In the summer of 1977, I attended my first Messiah conference, in Pennsylvania, an ingathering of about 1,000 “Messianic Jews” from around the world. No longer did I feel isolated as a Jew in my belief in Jesus. Instead of the handful of “Hebrew Christians” with whom I was acquainted in Toronto, I now had the opportunity to meet literally hundreds of friendly Jews for Jesus. To me, this experience seemed to be corroboration that I was part of a growing religious movement. For eight full days, I attended intensive workshops, Bible study sessions and seminars. I underwent the ceremony of “Mikveh-Bris”, or baptism, immersing myself in the river that flowed through the Conference grounds. That week was the most spiritually motivating experience I’d ever had. I absorbed a great deal of Christian teaching and made many contacts with Messianic leaders and missionaries. I was later to work for many of these individuals. I returned to Toronto “on fire for the Lord”; ready to do whatever I could to reach Toronto’s Jewish community for “Yeshua HaMashiach”.

Soon afterwards, I was given the responsibility of leading my “Messianic” congregation’s choir. Our choir visited various churches, where we sometimes gave our personal “testimony” (a short emotional account of how we converted to Christianity), and often quoted passages from the New Testament, which urged congregants to reach out to convert Jews.

In time, I was elevated to Public Relations Director for the congregation, and was in charge of community relations.

I was excited by the momentum of my spiritual growth and by the active role I was taking in the congregation. As I had never been familiar with the content of the Jewish Bible and had never had an appreciation for prayer, it was through my involvement with “Hebrew Christianity” that I became aware of the Bible’s profundity and of one’s potential for a personal relationship with G-d.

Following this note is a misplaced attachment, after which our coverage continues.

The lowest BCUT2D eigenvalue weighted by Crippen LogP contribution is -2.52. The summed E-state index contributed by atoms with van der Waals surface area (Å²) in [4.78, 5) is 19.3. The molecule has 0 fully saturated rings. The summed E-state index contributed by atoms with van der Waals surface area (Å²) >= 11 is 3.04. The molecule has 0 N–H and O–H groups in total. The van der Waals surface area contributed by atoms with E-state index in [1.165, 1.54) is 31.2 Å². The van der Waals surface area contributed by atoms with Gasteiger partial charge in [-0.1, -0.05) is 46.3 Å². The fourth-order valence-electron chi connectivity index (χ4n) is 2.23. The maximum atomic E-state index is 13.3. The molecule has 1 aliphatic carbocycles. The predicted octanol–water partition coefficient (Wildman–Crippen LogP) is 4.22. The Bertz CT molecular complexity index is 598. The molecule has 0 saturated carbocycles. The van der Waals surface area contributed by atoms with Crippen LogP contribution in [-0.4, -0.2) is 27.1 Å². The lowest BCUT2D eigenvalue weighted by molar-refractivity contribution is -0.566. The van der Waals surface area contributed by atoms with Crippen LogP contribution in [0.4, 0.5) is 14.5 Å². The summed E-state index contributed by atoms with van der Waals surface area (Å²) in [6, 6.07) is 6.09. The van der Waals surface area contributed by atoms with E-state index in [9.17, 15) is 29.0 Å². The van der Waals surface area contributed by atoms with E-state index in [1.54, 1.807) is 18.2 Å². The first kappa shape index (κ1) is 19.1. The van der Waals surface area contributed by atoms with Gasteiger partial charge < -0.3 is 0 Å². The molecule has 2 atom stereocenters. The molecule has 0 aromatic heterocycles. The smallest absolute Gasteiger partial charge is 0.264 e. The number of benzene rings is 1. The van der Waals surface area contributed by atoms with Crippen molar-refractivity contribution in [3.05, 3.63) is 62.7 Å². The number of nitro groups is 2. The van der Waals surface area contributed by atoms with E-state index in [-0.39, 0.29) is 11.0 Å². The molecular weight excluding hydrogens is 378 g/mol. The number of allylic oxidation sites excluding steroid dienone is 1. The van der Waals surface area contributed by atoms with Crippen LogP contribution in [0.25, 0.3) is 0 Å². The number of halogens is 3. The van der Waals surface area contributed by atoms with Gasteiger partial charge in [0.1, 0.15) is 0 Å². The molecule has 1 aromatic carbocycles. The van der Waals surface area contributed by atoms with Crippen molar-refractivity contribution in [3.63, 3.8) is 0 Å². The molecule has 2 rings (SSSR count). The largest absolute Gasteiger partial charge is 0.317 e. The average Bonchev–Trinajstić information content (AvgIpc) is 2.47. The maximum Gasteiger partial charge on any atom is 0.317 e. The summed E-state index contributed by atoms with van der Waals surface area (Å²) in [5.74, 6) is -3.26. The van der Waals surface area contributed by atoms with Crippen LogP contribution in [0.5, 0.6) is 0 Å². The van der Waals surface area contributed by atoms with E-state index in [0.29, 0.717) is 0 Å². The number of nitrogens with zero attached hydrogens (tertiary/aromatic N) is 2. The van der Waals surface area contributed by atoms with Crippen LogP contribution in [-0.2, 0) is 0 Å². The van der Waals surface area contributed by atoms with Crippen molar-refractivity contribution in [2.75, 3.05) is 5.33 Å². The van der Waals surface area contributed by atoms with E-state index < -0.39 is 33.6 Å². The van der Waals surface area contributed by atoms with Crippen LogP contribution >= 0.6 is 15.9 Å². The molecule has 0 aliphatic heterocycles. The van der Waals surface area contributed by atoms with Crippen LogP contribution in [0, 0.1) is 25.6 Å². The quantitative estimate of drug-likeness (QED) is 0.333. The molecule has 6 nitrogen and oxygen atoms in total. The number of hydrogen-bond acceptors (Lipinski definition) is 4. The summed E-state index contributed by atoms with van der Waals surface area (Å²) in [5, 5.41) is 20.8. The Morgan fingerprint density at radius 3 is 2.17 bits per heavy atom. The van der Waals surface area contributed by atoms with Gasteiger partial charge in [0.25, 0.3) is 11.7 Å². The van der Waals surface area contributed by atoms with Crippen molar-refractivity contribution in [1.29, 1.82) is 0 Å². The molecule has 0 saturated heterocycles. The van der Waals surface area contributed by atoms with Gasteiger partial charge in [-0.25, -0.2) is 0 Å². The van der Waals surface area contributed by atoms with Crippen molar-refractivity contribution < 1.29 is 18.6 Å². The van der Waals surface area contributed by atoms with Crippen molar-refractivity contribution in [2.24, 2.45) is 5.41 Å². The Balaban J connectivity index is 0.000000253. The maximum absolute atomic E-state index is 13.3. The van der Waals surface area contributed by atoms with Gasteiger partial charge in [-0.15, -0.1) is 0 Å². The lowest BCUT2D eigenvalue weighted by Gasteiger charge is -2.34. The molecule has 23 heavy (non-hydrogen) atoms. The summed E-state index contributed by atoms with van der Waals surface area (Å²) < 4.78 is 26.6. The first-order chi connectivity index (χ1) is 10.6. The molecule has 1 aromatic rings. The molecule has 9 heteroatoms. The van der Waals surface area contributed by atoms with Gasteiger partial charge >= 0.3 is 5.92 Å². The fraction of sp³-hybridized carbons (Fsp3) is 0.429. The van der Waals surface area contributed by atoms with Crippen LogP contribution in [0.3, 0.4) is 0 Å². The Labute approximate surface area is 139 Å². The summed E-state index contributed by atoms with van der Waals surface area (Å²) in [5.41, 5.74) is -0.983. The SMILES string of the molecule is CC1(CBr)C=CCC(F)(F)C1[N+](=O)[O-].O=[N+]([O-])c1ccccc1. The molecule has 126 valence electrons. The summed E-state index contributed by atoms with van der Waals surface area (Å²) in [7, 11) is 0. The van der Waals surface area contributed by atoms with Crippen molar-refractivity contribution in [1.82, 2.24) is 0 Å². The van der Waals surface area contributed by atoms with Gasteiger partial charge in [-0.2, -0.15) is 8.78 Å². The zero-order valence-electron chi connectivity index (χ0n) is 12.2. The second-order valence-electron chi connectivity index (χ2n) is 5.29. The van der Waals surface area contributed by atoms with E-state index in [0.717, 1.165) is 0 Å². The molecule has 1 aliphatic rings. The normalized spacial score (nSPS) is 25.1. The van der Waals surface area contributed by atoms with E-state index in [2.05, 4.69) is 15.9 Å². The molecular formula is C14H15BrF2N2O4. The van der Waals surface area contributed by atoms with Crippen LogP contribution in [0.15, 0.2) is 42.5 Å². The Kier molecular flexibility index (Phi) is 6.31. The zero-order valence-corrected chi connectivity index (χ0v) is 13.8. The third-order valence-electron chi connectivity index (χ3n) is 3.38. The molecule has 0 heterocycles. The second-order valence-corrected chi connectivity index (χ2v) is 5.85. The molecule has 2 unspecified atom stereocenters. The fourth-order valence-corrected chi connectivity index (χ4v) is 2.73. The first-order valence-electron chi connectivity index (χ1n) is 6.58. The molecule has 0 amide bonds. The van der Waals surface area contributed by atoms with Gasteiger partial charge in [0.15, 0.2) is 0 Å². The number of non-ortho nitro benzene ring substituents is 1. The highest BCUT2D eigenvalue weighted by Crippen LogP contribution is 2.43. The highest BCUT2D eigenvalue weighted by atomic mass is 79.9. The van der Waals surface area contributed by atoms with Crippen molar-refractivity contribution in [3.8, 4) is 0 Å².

In my zeal to spread the “good news”, I was a featured guest on various “Hebrew Christian” radio and television programs across North America. Listeners to these talk shows would often write to the station to express how inspirational the program had been, and would send generous donations. I also helped to design and illustrate brochures, pamphlets, record album covers and book jackets for many prominent “Hebrew Christian” missionary organizations. My talents were so much sought after that Jews for Jesus, one of the largest missionary organizations of its kind, asked me to consider moving to San Francisco and working at their headquarters.

I was so committed that I actively tried to convert many of my friends and family members to Christianity. A few of those friends are still involved in Christian belief to this day, and refuse to speak to me.

However, as time wore on – and despite feeling good about belonging to a congregation of Jews who believed in Jesus – I sensed that something was terribly wrong. I noticed that almost all of the Jewish people who shared my Christian beliefs came from backgrounds, which were clearly devoid of any substantial Jewish content. I felt that my background had been characterized by more religious observance than theirs. Even the little acquaintance with Jewish practice that I had acquired was more than most of these people had ever had; Jewish content and education were sorely lacking in their lives.